Riding out the Storms
The security of the Club depended on leases, not the one direct from the ducal estate, but those from two tenant farmers. The Sutherland fortune was not what it had been even in the early 1890s, and in 1905 Trentham Hall was abandoned as residence and then, in 1911 torn down. Threat of sale continued to hang over it, and land sales for house building in the village suggested that the days of the entire estate were numbered. Club members were anxious to improve their course, however, and to extend the Club House. None of this was worthwhile if half the land might be lost when Ash Green Farm changed hands. Not only was this a possibility in 1912, but in June 1913 when the fourth Duke died still more uncertainty threatened.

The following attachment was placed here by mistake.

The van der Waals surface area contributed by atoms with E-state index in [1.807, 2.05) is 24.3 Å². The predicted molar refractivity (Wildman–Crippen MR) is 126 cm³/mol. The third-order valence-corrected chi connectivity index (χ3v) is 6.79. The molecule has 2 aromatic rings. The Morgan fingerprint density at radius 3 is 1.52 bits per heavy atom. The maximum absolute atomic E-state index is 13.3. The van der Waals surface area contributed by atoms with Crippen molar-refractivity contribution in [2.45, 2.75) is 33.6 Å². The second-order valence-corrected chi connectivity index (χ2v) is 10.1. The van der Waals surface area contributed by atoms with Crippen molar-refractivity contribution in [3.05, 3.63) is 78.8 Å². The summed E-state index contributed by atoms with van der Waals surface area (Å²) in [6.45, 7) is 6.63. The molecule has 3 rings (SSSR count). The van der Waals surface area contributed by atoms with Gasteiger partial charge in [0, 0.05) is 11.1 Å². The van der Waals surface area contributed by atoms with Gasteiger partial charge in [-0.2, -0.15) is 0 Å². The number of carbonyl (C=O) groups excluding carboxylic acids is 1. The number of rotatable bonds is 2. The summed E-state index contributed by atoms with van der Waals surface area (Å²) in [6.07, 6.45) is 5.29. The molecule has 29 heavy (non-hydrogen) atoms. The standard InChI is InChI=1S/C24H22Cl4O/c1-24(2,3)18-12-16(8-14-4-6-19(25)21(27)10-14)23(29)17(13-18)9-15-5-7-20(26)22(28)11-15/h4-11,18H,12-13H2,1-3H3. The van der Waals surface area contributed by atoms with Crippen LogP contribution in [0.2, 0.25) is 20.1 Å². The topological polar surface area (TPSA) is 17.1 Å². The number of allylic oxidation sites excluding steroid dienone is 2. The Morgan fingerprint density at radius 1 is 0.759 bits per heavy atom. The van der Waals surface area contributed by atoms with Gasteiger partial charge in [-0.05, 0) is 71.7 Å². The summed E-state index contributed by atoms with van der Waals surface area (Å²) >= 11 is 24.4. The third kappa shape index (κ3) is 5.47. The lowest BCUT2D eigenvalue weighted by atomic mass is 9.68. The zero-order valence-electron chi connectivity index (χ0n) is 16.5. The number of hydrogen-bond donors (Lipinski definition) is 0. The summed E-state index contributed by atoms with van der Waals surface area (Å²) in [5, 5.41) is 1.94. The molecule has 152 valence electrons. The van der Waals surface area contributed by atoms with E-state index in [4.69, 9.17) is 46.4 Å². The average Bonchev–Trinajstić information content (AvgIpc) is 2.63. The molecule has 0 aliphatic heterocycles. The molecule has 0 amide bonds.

Plans for extensive modernisation of the course, including new greens, were drawn up on the advice of an invited expert, Mr Fowler, known for improvements at the Westward Ho course of the Royal North Devon Club. Mr Scrivener, a Hanley architect and member since 1904, prepared a scheme for extending the dining room and Professional's workshop, providing a shelter for the caddies and a vestibule for the door leading on to the course. At an extraordinary members' meeting on 29 November 1913 all was explained and methods of financing debated. J C Bailey offered help, but Mr Webb, as Secretary, doubted whether the Club could afford both improvements simultaneously. There were uncertainties about land leased from tenant farmers. A small additional area for the Club House was subsequently leased direct from the Duke's estate, in May 1914, but Webb proved correct in anticipating opposition from the farmers. There were also objections to subscription increases and queries about raising enough capital from donations. In April 1914 the Club House changes were dropped and by October so were the course improvements.